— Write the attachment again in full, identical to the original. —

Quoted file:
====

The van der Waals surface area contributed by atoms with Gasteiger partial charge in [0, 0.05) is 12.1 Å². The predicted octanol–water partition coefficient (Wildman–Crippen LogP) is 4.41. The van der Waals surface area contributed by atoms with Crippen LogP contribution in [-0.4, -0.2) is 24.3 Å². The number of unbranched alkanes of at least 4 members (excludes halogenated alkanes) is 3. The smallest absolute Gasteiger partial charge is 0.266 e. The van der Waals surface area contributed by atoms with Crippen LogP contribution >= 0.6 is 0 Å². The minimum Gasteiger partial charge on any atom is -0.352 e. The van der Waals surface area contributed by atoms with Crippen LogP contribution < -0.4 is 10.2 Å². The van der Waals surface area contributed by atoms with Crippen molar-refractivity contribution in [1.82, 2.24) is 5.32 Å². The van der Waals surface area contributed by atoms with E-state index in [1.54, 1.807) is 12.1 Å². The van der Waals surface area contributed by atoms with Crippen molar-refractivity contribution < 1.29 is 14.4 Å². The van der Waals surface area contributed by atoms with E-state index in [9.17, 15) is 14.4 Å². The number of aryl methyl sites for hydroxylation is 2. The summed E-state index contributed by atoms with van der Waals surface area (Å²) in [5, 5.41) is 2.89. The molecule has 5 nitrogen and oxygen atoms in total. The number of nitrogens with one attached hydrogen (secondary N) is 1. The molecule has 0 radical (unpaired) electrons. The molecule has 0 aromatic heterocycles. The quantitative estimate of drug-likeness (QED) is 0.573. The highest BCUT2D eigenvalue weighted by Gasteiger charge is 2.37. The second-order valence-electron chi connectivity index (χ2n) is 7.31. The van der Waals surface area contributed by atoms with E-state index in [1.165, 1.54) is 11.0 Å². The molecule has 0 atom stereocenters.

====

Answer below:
The van der Waals surface area contributed by atoms with Gasteiger partial charge in [0, 0.05) is 12.1 Å². The predicted octanol–water partition coefficient (Wildman–Crippen LogP) is 4.41. The van der Waals surface area contributed by atoms with Crippen LogP contribution in [-0.4, -0.2) is 24.3 Å². The number of unbranched alkanes of at least 4 members (excludes halogenated alkanes) is 3. The smallest absolute Gasteiger partial charge is 0.266 e. The van der Waals surface area contributed by atoms with Crippen LogP contribution >= 0.6 is 0 Å². The minimum Gasteiger partial charge on any atom is -0.352 e. The van der Waals surface area contributed by atoms with Crippen LogP contribution < -0.4 is 10.2 Å². The van der Waals surface area contributed by atoms with Crippen molar-refractivity contribution in [1.82, 2.24) is 5.32 Å². The van der Waals surface area contributed by atoms with E-state index in [1.54, 1.807) is 12.1 Å². The van der Waals surface area contributed by atoms with Crippen molar-refractivity contribution < 1.29 is 14.4 Å². The van der Waals surface area contributed by atoms with E-state index in [9.17, 15) is 14.4 Å². The number of aryl methyl sites for hydroxylation is 2. The summed E-state index contributed by atoms with van der Waals surface area (Å²) in [5, 5.41) is 2.89. The molecule has 5 nitrogen and oxygen atoms in total. The number of nitrogens with one attached hydrogen (secondary N) is 1. The molecule has 0 radical (unpaired) electrons. The molecule has 0 aromatic heterocycles. The quantitative estimate of drug-likeness (QED) is 0.573. The highest BCUT2D eigenvalue weighted by Gasteiger charge is 2.37. The second-order valence-electron chi connectivity index (χ2n) is 7.31. The van der Waals surface area contributed by atoms with E-state index in [1.165, 1.54) is 11.0 Å². The molecule has 0 atom stereocenters.